Bolivia’s ban on circus animals leads to rescue and rehoming of 25 lions! »
In November of last year, Animals Lebanon rescued a chimpanzee from his life as a literal roadside attraction in Lebanon, and rehomed him at a sanctuary in Brazil. This month, Animal Defenders International celebrates a similar victory, as 24 former circus lions were rescued from Bolivia and rehomed at the Wild Animal Sanctuary in “the open plains of Colorado, just 30 miles northeast of Denver.” And soon, they’ll have a 25th rescued lions! Hooray!
These lions came from different circuses all over the country, and all their stories are so sad. One had been kept in the same metal box she was came in when she was purchased as a cub. One is completely freaked out by brooms and other cleaning implements, as though he had had experienced some cleaning-equipment-related trauma before. You don’t mean to imply that people might have beaten him with brooms, do you? YES, YES WE DO. Some of them have trouble eating, behaving as though they are “convinced that the food is going to be taken away again.”
Obviously, circus animal abuse is not endemic to Bolivia—in fact, since 2009 Bolivia is the first and only country in the world “to put in place a national ban on the use of any and all animals in circuses.” FIRST and ONLY. Don’t you love comparing other countries to the U.S. and seeing how terrible we make it for animals here?
ADI reports that all of the rescued lions are adapting relatively well to their great big new living areas. Congratulations to the efforts of everyone involved in Operation Lion Ark: this is beautiful, heartening news.
UPDATE: A couple of you noted that China passed a similar law, which Laura posted about last week! Bolivia remains the only country to have outright banned using animals—domestic and wild!—in circuses; China no longer allows animal-exclusive circuses, and its protections for performing animals look quite strong. U.S. circuses, however, remain the devil’s work.
Colorado Bureau of Animal Protection’s chief investigator is “anti-animal rights” »
Nope, not even kidding a little bit. Check out Scot Dutcher’s Twitter, which as of this post is still up and functioning, despite the state’s Dept. of Agriculture Deputy Director Jim Miller’s admission that Dutcher’s Twitter was “unauthorized,” and moreover, that “[I]t was something that we spoke with [Dutcher] about. He understood that he wasn’t supposed to be doing that.”
But I guess the guy in charge of animal protection for the entire state of Colorado is too, shall we say Mavericky to be silenced by mere policy. He is anti-animal rights and proud! Never mind the 860,000 pigs, 115,000 dairy cows, 400,000 sheep and lambs, “more than” 2.70 million beef cattle and calves, and approximately 6.25 million layer hens counted among Colorado’s top agricultural commodities*—Scot Dutcher thinks their living conditions are just fine, thank you, and doesn’t need any pesky USDA or FDA inspectors or anyone else telling him how to take care of them; they’re commodities, not precious little puppies. Would you tell a wheat farmer to be kinder to the wheat? A strawberry farmer to harvest the berries more humanely? No—and to Dutcher, animal rights appears to sound just as crazy.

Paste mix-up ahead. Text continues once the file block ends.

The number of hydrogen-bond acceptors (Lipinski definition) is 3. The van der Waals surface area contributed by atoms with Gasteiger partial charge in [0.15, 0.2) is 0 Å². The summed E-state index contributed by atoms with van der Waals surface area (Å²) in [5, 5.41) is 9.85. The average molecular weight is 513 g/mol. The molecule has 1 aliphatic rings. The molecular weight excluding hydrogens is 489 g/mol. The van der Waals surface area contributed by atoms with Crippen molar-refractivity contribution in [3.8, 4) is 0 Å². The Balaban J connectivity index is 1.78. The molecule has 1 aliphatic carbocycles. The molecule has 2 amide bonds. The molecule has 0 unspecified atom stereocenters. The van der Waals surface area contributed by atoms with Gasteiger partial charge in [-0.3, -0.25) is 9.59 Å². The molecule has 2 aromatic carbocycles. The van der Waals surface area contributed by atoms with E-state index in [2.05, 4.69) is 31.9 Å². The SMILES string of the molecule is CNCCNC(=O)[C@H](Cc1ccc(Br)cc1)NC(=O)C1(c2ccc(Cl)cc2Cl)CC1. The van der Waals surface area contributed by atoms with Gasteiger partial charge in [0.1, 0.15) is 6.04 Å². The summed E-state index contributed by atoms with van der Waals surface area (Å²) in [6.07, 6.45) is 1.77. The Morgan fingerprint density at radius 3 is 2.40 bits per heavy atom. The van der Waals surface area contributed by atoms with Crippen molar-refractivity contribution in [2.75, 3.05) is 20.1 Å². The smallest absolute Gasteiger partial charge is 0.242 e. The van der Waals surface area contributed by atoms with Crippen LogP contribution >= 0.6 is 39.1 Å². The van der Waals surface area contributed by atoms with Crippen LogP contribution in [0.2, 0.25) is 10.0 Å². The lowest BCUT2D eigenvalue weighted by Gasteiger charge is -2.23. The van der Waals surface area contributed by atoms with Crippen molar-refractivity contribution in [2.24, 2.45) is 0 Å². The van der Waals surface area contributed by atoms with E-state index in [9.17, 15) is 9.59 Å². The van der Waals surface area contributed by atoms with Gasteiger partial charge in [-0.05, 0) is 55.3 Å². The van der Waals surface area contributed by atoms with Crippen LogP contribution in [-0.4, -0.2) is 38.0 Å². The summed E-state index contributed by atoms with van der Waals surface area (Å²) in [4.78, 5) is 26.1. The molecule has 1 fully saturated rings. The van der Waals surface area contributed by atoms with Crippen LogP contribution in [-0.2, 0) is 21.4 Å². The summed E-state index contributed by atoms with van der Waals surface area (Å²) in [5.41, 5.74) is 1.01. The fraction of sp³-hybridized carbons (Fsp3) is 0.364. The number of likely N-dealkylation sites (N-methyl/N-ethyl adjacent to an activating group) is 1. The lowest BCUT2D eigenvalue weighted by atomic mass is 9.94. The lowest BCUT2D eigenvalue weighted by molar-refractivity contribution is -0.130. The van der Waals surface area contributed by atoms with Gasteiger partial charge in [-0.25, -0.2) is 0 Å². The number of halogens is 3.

This definitely seems like the right guy to call when you suspect farm animals are being abused. How much would you bet one of his first questions is whether they can still produce milk/eggs/wool/meat.
*Latest figures available were from 2007
Viva el Spork! »
If you’ve been following the story of Spork, a 10-year-old dachshund who was on trial in Lafayette, Colo. for biting a vet technician, the verdict is finally in: Spork’s life will be spared; he’s been put on six months’ probation.
If you don’t know the story, basically what happened is Spork went to the vet to get his teeth looked at—because they were going to remove like six of them—and he freaked out and bit the vet tech in the face. He kind of tore her face up. It was pretty bad. What makes the situation confusing is that there is a Colorado state law that exempts veterinary workers from filing claims against dogs if they are bitten at work, but in Lafayette, that is not the case. So even though the bite happened during a vet exam, because it was in Lafayette, the technician could file charges against Spork—and she did.
One possible outcome of Spork’s charge as a vicious dog was that he could have been sent to a kennel for life; he could have even been put to sleep. Luckily for him, the community and local press rallied behind him. He even has a “Save Spork” Facebook fanpage with over 24,000 members! So in the end, Spork is safe after all. AS LONG AS he doesn’t go biting anyone else for the next six months.
I think this story got everyone interested because when you read the details, the poor dog sounded really scared. He totally crapped on his owner just before he bit the vet technician. And just about anyone’s dog could bite someone if s/he’s freaked out enough. Then you just think about what if it was your dog and he was sentenced to death! And there was nothing you could do about it! I would totally high-tail it to Canada, no joke. To be fair though, like I said, he tore the vet tech’s face up pretty bad. But he’s fucking 10 years old and probably has almost no teeth by now, so he’s not exactly a menace to society.
I, for one, am glad little Spork is safe. But I like dogs better than people so maybe you shouldn’t listen to me. I will keep you updated, should he bite anyone else. For now, viva el Spork!